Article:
As far as self-assessment: A few years ago I changed from internal medicine practice to family medicine practice. To prepare for this change I studied the Family Medicine Board book. I spent many hours studying that and taking practice exams. However, I could not claim Category 1 CME for that, only 2. Self-assessment exams will allow you to do the same thing—to test your knowledge for your own learning and information only (no pass or fail score) and get credit for it.
Many providers are already doing this in response to quality improvement measures implemented by institutional patient safety and quality initiatives, and/or insurance provider reimbursement policies. Why then are we doubling our work if these measures are already in place?
If you are involved in a quality improvement initiative in your practice, this can potentially satisfy the new PI-CME requirements. Almost all quality improvement initiatives fit the PI-CME model of A) examining your practice, B) implementing an intervention and C) analyzing the resulting outcomes.
AAPA is developing a process for individual PAs who plan to participate in a QI initiative that will provide the option of submitting a request for PI-CME credit approval. QI activities, however, will not satisfy the criteria for self-assessment.
Will a future employer buy into the new self-assessment and performance CME?
AAPA is developing a standard letter that PAs can give to their employers. The reasoning behind the new certification maintenance process is in line with many quality improvement and safety initiatives recommended in healthcare since the late 1990s and early 2000s. They also align with physician Maintenance of Certification (MOC), quality reporting measures and recommendations made by the Federation of State Medical Boards that all state licensing adopt an MOC-like processes for maintenance of licensure.
Employers should see the changes as a positive update that aligns with their goals, and it prepares PAs to be not only an agent in healthcare change but a leader in quality improvement initiatives.
Will I need to get institutional review board approval to perform a PI-CME activity since I will be entering information that comes from patient data?
No, a PI-CME activity does not require approval from an institutional review board (IRB). PI-CME activities should be viewed as quality improvement or quality assurance (QI/QA) activities, which typically do not require IRB review if the information is only being used to monitor and improve provider practice.
PI-CME activities are not intended to generate scientific knowledge or to be applied beyond your specific practice. They are not developed to test a new intervention, service or program and therefore not considered human subject research. Think of a PI-CME activity as being a self-management tool for monitoring and improving your own practice.
In 2011 the Institute of Medicine published a discussion paper, "The Common Rule and Continuous Improvement in Health Care: A Learning Health System Perspective," to help inform the discussion around IRB review for QI/QA projects and initiatives.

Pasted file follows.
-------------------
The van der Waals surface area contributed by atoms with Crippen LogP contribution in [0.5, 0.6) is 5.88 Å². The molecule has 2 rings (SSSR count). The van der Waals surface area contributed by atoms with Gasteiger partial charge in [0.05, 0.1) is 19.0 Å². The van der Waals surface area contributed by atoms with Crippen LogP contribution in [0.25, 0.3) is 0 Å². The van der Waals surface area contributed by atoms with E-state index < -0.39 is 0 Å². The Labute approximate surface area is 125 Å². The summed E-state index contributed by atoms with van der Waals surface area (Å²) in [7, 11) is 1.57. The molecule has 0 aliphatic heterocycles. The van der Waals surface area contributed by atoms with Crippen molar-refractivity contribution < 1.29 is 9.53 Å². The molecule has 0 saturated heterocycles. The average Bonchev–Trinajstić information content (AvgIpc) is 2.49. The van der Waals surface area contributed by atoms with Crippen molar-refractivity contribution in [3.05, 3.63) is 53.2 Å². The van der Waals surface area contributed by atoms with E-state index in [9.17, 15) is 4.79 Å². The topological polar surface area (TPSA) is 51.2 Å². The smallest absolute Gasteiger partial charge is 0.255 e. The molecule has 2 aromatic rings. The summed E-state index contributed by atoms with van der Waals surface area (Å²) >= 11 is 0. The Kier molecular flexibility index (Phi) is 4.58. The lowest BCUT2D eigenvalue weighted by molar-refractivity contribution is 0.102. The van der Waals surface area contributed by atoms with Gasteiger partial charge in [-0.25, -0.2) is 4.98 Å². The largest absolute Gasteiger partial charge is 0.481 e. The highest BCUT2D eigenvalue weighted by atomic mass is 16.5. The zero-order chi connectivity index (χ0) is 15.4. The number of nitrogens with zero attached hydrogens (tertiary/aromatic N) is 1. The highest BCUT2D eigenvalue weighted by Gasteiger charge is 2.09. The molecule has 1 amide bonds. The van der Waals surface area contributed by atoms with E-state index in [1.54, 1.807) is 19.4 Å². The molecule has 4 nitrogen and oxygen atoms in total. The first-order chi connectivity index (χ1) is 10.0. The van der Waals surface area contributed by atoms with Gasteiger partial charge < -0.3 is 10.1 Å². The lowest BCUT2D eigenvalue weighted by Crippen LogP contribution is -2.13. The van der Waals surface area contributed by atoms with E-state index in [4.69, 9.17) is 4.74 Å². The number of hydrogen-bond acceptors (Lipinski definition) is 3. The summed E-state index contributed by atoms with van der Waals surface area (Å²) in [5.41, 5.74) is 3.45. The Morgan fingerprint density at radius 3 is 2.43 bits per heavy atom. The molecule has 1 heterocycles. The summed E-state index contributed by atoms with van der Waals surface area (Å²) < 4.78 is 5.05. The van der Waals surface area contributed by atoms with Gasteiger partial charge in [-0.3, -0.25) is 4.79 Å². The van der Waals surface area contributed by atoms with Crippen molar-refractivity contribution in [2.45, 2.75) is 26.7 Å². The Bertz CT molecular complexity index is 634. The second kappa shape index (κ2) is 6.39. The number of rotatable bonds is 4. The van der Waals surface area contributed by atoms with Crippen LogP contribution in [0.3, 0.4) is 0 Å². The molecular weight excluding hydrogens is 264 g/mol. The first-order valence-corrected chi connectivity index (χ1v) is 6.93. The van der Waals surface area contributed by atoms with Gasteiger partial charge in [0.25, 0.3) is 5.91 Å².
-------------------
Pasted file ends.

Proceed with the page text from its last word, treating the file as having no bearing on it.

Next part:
The IOM developed the vision of a learning health system as one that "...gets the right care to the right people when they need it, and captures the results for making improvements." Collecting information about a provider's performance as it relates to patient care is thus necessary and should be considered a normal routine activity of any healthcare organization.
To facilitate practice improvement activities, the IOM developed a framework for a "Common Rule" in continuous improvement, which states that unless you are evaluating something other than what is already accepted practice or posing more than minimal risk, the IRB process for human subject research should not be warranted.
PI-CME activities will be based not only around an already accepted practice, but around practice guidelines that are established and supported by existing research. Participation in an assessment and then re-evaluation of how well you incorporate well-proven guidelines into practice is something that should be considered a normal part of giving and receiving care.
For further information you can access the IOM paper here. In addition, you can follow up with your local or a central IRB. Often they will provide information related to QI/QA activities and may provide a flow chart for determining if an activity is considered human subject research.
When employers realize that more than one-third of our Category 1 CME is being provided for at work we’ll see an equal reduction in CME money available to us over the next few years.
There should be no reduction in the CME money made available to you. Even if some of the activities are directly related to your clinical work, there is still an education component, and you still need to register for the activity. There are still associated fees to be covered by your CME allowance, and you should make this clear to employers.
In addition, physicians also have requirements for self-assessment and PI-CME activities, so your employer is likely already well informed about these activities, and your CME allowance should not be reduced. Also, to further prevent these sorts of reductions, AAPA will continue to advocate on behalf of PAs and educate employers about the benefits of these new requirements.
Even though other professions are adopting PI-CME and self-assessment activities, why should PAs follow?
These changes are happening for several reasons:
For more information from AAPA staff, contact:
J. Leocadia Conlon, PA-C, MPH, AAPA director of quality improvement initiatives, email@example.com, 571-319-4405
Daniel Pace, AAPA director of CME services, firstname.lastname@example.org, 571-319-4419
PAsConnect.org, a community for PAs, also offers a forum for open discussions on CME topics.